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By now, you've probably heard Gregg Williams' rant the night before the Saints played the 49ers in the playoffs. It is a disgusting rant from a disgusting person.

Williams exhorts his defensive players to harm the 49ers' best offensive players. He rubs his fingers together like someone offering cash when telling his guys to go for Alex Smith's chin. "Go lay that (expletive) out," he says. He is offering a bounty for knocking Smith out of the game.

He tells his players to "make sure we kill Frank Gore's head."

He refers to 5-7 Kendall Hunter as "Little 32," and says, "We want to knock the (expletive) out of him. When he's on the sidelines, we've got to run that (expletive) over, turn their coaches over, run the spectators over, go get that (expletive) on the sideline."

That sure sounds like telling his players to take cheap shots.

He says, "We need to find out in the first two series of the game the little wide receiver, No. 10 (Kyle Williams), about his concussion. We need to (expletive) put a lick on him right now." Williams had suffered several concussions prior to the game.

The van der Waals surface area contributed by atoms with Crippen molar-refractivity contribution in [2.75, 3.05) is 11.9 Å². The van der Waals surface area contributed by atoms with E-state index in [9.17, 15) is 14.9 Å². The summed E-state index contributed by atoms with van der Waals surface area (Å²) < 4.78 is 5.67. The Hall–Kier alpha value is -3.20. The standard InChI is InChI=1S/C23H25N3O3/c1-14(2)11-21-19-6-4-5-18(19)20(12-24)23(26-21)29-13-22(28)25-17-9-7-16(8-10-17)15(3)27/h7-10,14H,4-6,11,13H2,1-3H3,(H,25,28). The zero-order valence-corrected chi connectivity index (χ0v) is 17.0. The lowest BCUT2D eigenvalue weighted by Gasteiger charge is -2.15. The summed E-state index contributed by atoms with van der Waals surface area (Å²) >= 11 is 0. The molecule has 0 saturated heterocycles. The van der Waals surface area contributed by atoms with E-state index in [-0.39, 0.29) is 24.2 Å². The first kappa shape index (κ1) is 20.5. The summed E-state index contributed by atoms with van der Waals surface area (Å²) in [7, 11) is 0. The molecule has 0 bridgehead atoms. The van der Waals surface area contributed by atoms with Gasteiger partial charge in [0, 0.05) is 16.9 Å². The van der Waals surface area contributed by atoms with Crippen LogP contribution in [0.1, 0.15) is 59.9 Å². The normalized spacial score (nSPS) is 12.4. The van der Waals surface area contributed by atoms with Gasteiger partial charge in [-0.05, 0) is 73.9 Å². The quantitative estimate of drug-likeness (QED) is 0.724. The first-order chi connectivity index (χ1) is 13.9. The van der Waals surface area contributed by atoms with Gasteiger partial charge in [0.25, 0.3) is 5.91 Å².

He encouraged his players to "take out" Michael Crabtree's ACL.

He counseled his players to wreck Vernon Davis' ankles.

And he also said this, a fair summary of his message: "Every single one of you, before you get off the pile, affect the head. Early affect the head. Continue, touch it and hit the head."

That's a coach who told his players to take illegal head shots.

OK, we've got all that. And that leads to the main issue, one that Saints apologists, Williams apologists, and football brutalists (I made up that word) espouse: Football is a violent game and there's nothing wrong with what Williams said — except for being stupid enough to offer money and get caught. Defensive coaches say that kind of stuff — "Affect the head" — the night before every NFL game.

To which I say. No. No. No.

You'll have to take my word for this. I understand that. But I have been intimately involved with football for more than three decades. I was in Bill Walsh's night-before-game meetings at Stanford one entire season and I never heard vile talk like that. I heard about playing hard, but never inflicting concussions or going for ankles. And I never covered a team — to the best of my knowledge — with that renegade attitude. Not even the Raiders, who cultivated a renegade image.